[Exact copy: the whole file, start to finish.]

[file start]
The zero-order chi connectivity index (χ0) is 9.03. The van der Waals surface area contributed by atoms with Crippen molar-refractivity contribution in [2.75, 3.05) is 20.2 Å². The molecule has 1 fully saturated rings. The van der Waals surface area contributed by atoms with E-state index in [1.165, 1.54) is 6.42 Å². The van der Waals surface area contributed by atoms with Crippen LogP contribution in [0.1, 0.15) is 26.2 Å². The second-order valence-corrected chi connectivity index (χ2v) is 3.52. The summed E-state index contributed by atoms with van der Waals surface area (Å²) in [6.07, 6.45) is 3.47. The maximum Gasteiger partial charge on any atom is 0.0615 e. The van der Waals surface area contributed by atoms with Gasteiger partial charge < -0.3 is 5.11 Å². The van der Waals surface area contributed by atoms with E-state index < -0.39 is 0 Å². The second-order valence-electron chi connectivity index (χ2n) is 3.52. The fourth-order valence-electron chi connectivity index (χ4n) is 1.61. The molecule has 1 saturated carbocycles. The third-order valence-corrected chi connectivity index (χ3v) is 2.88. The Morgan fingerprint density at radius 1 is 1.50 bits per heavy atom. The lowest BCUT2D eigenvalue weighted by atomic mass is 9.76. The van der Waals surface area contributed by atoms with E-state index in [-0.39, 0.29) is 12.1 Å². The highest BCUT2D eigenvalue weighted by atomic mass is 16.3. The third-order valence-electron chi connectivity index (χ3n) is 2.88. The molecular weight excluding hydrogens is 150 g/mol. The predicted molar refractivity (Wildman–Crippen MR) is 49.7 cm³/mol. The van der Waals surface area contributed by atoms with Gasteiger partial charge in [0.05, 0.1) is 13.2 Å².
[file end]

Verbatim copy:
The zero-order chi connectivity index (χ0) is 9.03. The van der Waals surface area contributed by atoms with Crippen molar-refractivity contribution in [2.75, 3.05) is 20.2 Å². The molecule has 1 fully saturated rings. The van der Waals surface area contributed by atoms with E-state index in [1.165, 1.54) is 6.42 Å². The van der Waals surface area contributed by atoms with Crippen LogP contribution in [0.1, 0.15) is 26.2 Å². The second-order valence-corrected chi connectivity index (χ2v) is 3.52. The summed E-state index contributed by atoms with van der Waals surface area (Å²) in [6.07, 6.45) is 3.47. The maximum Gasteiger partial charge on any atom is 0.0615 e. The van der Waals surface area contributed by atoms with Gasteiger partial charge < -0.3 is 5.11 Å². The van der Waals surface area contributed by atoms with E-state index < -0.39 is 0 Å². The second-order valence-electron chi connectivity index (χ2n) is 3.52. The fourth-order valence-electron chi connectivity index (χ4n) is 1.61. The molecule has 1 saturated carbocycles. The third-order valence-corrected chi connectivity index (χ3v) is 2.88. The Morgan fingerprint density at radius 1 is 1.50 bits per heavy atom. The lowest BCUT2D eigenvalue weighted by atomic mass is 9.76. The van der Waals surface area contributed by atoms with E-state index in [-0.39, 0.29) is 12.1 Å². The highest BCUT2D eigenvalue weighted by atomic mass is 16.3. The third-order valence-electron chi connectivity index (χ3n) is 2.88. The molecular weight excluding hydrogens is 150 g/mol. The predicted molar refractivity (Wildman–Crippen MR) is 49.7 cm³/mol. The van der Waals surface area contributed by atoms with Gasteiger partial charge in [0.05, 0.1) is 13.2 Å².